Saturday, February 13, 2010

Profession or Vocation - A choice?

In the present 'competitive world', where competition is glorified by the corporate(a majority of who's who) and abhorred vocally by few (comprising of artists, intellectuals, etc.,) I represent the mindset of a person belonging to the bourgeois class of an ostensible egalitarian society who is neither fully equipped to sift the fantasy of being inundated in the carnal pleasures from the true joy of leading a contented and purposeful life nor are they granted the opportunity and freedom to think rationally. Faced with such an imbroglio and a time crunch, many potential geniuses whose interests are incompatible to the industry's requirements acquiesce to a job that devours all their energy to the last drop. Being a victim, participant and perpetrator of such a system, I have made an attempt to reify my opinion on the present system and put forth a few questions that is haunting me ever since.

Human 'Resource'

Its now almost accepted as a standard industry parlance to refer the employees as 'resources'. It may not seem inappropriate, but I feel its a very smart way of masking the human sentiments by referring them as resources. It is very discomforting to be referred like that as it highlights only the utilitarian aspect of man. Doesn't this seem derogatory to the values cherished exclusively by humans? Should men be bred exclusively for beneficial reasons, wherein beneficiaries are the sentinels of greed? All in the name of economic growth. Let us see the grievances faced by the ‘human resources’ in the wake of a spurt in the growth of services industry in recent times.


Ethics literally means a set of moral principles. It is a supporting pillar of human social behaviour, a light that guides us through right or wrong. It is thus very important for every man to imbibe ethics in order to lead a harmonious social life. Since the sense of ethics is instilled in the mind from a very tender age, it'll have an indelible imprint on our mental makeup. It is in this state of mind does a fresher join the industry. It is at this point in life that he/she is introduced to another code of practice - professional ethics. While it is a truly laudable idea to have a morally binding code of practice for every profession, it is also perilous due to its monopoly as there is little scope for an external agency to act as a watch dog. Hence professional ethics is largely assumed to be self-serving.
However, It can be often observed that professional ethics often comes in conflict with the individual's ethics based on his value system. There are separatists who argue that professions should be allowed to go beyond the confines of strict morality (that governing the public) when they judge it necessary. It is ironical that in spite of the fact that industry and its growth should be attributed more to humans than to anything else, in case of a clash of ethics, it is the value-based ethics that's compromised.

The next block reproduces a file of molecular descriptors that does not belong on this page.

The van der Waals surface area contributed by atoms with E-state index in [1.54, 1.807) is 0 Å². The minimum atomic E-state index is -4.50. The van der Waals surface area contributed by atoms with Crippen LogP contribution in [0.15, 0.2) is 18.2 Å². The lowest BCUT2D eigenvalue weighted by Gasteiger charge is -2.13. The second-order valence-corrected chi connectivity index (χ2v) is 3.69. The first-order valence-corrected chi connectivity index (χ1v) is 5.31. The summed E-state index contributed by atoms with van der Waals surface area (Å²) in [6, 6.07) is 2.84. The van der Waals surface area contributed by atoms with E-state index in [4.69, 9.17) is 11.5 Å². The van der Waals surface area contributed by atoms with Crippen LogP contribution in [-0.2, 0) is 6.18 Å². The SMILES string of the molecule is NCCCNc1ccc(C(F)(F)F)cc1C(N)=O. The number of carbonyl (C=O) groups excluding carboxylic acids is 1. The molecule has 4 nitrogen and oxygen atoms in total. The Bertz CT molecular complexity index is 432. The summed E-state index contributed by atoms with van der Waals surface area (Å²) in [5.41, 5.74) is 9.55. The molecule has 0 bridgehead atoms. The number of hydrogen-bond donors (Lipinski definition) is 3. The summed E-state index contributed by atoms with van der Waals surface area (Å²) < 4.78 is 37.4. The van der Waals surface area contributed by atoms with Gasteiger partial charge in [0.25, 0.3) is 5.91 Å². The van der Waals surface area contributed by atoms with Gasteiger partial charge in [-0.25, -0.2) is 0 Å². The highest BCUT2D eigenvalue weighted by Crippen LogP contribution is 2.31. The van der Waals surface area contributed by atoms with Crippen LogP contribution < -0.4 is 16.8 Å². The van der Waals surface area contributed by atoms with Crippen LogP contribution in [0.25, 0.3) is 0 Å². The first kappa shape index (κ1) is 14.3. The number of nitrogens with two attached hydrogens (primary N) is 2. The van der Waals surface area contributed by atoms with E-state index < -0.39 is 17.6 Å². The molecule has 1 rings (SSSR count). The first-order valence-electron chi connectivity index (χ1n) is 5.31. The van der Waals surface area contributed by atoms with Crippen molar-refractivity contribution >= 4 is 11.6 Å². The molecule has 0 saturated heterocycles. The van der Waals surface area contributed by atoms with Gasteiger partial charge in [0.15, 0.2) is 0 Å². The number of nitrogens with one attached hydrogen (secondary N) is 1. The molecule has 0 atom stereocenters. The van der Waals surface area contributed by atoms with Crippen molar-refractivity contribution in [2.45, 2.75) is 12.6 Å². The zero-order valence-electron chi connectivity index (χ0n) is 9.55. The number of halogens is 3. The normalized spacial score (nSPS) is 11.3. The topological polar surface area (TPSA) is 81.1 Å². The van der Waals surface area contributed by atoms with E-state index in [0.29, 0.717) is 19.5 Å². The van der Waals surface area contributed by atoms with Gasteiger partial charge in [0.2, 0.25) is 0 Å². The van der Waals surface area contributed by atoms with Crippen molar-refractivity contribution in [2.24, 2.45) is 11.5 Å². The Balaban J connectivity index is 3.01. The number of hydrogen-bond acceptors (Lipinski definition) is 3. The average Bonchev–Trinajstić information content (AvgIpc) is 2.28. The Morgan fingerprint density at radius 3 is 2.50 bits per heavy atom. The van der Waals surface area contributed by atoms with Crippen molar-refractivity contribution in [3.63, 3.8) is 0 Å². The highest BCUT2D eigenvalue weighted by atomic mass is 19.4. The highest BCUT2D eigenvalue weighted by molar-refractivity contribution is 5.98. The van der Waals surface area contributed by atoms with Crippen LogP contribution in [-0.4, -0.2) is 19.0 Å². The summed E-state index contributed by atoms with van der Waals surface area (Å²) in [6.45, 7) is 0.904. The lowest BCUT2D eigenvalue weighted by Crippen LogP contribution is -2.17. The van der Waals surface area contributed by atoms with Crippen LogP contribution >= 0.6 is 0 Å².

While it is one thing to frame the code of practise, it is quite another to implement the same. Due to the reasons mentioned above, it is practically impossible to have an effective regulatory body to maintain vigilance on human conscience.
But if the spirit of ethics is not present in the organisation, then it is very likely that any code of practices will be a facile document whose purpose proves futile. How do we achieve this spirit is something for each of us to introspect.


If a person can be charged for abetment for being an accomplice in crime, isn't it equally culpable if an industry or any lobby allures a major chunk of the state's potential geniuses for the benefit of a privileged few even as it abrades the cultural fabric of the society?
'Professional course' has taken an altogether new meaning in the current context. A professional course today refers to that which enables a student to land in a cushy job with fat pockets. Students, whose interests are different, are forced to succumb to the whims of the social milieu than to pursue in an area of their own interest. In a society where remuneration is the sole measure of one's success, rather 'achievement'; isn't this the time to rethink of the potential harm that could be indicted by a malady called 'hedonism' ? If material wealth was chased by great artists, musicians and other culture keepers of the society, would we get Purandara Dasa's lilting melodies; would we get the rich literature of Shakespeare, undying poems of Milton & Tagore; would we get van gogh, Da vinci, Picasso, so on and so forth.
Now comes the question - What should we aspire to become? Who should be our role models? Billionaires or noble souls?
What kind of a society we would like our progeny to inherit? The one which thrives on acquisitive success or the one which exults the models of rectitude.